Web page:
Race Report by Helen Rowe
5000 people were running Silverstone on Sunday 24th November 2019. Run Silverstone had a choice of distances: Family Mile, 5K, 10K and Half Marathon. Cal had “won” a voucher for The Race Organiser, and had decided to use it on the Run Silverstone 10K. I signed up later, on 18th October. It didn’t occur to me that I had an appointment to give blood on 22nd November – just two days before the race.
There was an appeal on the app for a car share to the event, made by Ed. I offered to drive, as Cal was full of cold, and not feeling 100%. It was another early start. I asked Cal and Ed to be at mine for 7.30am. We headed down the A45/M45/M1 to the venue – the iconic Silverstone Track. We saw the sun rise on route. It was hanging low in the sky, glowing a beautiful red. It would have been lovely to get a photo, but there was no opportunity to stop when driving down the M1. Cal had a coughing fit in the back of the car, and was struggling to catch her breath. I passed back my energy drink.
The pre-race information had warned us that we would have a mile walk from the car park to the race village, but we were lucky enough to get parked in Car Park 22, which was right by the track. We were there by 8.30am. We collected our numbers, and then found some more Massey runners. It was cold and misty. Some people arrived quite late, with very little time before the start. Apparently the traffic had got much worse. I was glad we had set off earlier.
The Family Mile went off first. We could hear the starter over the tannoy. It sounded much more appealing than the 10K I had signed up for. I drank my electrolyte drink, and we queued to use the facilities for one last time, before heading out to the pens (1-9). All 3 distances of 5k, 10K and Half Marathon were starting at the same time. The Half Marathon had pacers. I elected to start in Pen 5. We were soon moving forwards, towards the start line. It took nearly 7 mins to get to the start line, and we were off. It was the second race I had done around a race track, as I had previously run Rockingham. There were quite a lot of spectators either in the stand, or lining up along the track at the start, and the 10K and Half Marathon course took us past there a second time, although we weren’t strictly doing laps of the course. The route was well marked. We all shared the first part, but soon the 5K runners were being directed off on another path. The 10K and HM runners continued on the same route until about 7K, when the 10K runners started heading back towards the start/finish, whilst the HM runners continued on more loops of parts of the track. I was very relieved that I was only doing 10K today. It wasn’t my best or fastest, but I remembered I had given blood on Friday, and that had taken its toll on my energy levels.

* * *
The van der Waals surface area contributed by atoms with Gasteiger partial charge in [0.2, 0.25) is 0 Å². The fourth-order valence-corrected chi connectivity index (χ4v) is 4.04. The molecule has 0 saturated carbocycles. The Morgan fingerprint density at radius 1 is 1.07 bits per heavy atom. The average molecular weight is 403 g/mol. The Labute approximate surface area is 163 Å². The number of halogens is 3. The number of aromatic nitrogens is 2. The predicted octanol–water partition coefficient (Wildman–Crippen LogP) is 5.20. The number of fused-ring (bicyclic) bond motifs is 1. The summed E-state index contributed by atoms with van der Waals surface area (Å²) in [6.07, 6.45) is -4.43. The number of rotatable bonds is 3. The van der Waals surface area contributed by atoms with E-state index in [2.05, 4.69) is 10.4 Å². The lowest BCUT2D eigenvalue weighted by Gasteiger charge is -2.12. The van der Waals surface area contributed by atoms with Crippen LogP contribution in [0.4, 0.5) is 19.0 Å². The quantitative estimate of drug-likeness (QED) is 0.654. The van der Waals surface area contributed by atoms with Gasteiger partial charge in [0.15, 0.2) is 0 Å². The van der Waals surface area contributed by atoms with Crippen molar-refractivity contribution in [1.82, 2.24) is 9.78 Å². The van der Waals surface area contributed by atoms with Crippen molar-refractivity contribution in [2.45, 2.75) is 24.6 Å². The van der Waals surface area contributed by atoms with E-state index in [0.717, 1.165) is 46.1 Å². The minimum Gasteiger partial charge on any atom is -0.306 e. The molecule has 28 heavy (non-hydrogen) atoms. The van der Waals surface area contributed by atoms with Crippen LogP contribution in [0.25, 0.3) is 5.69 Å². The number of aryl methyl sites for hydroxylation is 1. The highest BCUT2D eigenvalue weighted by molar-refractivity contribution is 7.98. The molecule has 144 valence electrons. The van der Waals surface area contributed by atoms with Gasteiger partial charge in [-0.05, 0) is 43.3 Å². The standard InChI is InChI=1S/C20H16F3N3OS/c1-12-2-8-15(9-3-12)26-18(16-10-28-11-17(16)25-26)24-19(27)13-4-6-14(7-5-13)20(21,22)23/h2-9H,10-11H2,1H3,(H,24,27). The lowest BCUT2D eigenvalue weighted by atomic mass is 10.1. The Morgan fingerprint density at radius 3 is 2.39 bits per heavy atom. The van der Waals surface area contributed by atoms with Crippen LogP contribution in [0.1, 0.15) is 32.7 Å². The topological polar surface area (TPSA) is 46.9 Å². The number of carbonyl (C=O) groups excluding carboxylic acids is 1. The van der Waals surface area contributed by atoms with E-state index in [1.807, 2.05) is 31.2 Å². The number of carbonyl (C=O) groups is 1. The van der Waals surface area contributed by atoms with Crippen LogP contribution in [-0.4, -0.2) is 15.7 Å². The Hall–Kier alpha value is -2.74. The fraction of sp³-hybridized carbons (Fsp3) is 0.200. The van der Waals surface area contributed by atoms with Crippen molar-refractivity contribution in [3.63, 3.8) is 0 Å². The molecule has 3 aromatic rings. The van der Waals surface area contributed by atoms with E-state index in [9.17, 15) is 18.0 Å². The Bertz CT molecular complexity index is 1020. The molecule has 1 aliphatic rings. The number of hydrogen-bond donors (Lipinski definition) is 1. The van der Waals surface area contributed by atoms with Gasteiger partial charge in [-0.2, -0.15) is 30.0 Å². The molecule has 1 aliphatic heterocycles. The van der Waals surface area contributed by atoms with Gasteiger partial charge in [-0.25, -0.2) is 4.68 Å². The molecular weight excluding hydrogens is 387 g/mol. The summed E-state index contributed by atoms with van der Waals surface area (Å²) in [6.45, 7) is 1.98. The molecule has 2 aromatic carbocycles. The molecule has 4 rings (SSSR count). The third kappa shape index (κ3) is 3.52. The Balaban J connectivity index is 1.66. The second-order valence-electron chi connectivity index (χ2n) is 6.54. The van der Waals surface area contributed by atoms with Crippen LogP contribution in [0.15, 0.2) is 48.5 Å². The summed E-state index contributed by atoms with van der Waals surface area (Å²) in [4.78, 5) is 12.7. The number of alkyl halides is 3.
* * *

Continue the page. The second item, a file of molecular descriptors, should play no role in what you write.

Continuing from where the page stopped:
At the finish we were given a medal, a technical t-shirt, crisps, water, a protein bar, choc protein dippers, and an iced coffee – a veritable armful of goodies. Whilst it was not the most inspiring of routes, it was not too boring, and for anyone interested in Formula 1 it was an iconic place to run.
We were graced with cheer leaders, a choir, and a steel band on the way around, who entertained us on route.
We stayed for a coffee, and a mooch round the shop rather than rushing back to the car to join the long queue of cars trying to leave the car park. The run home was very straight forward too.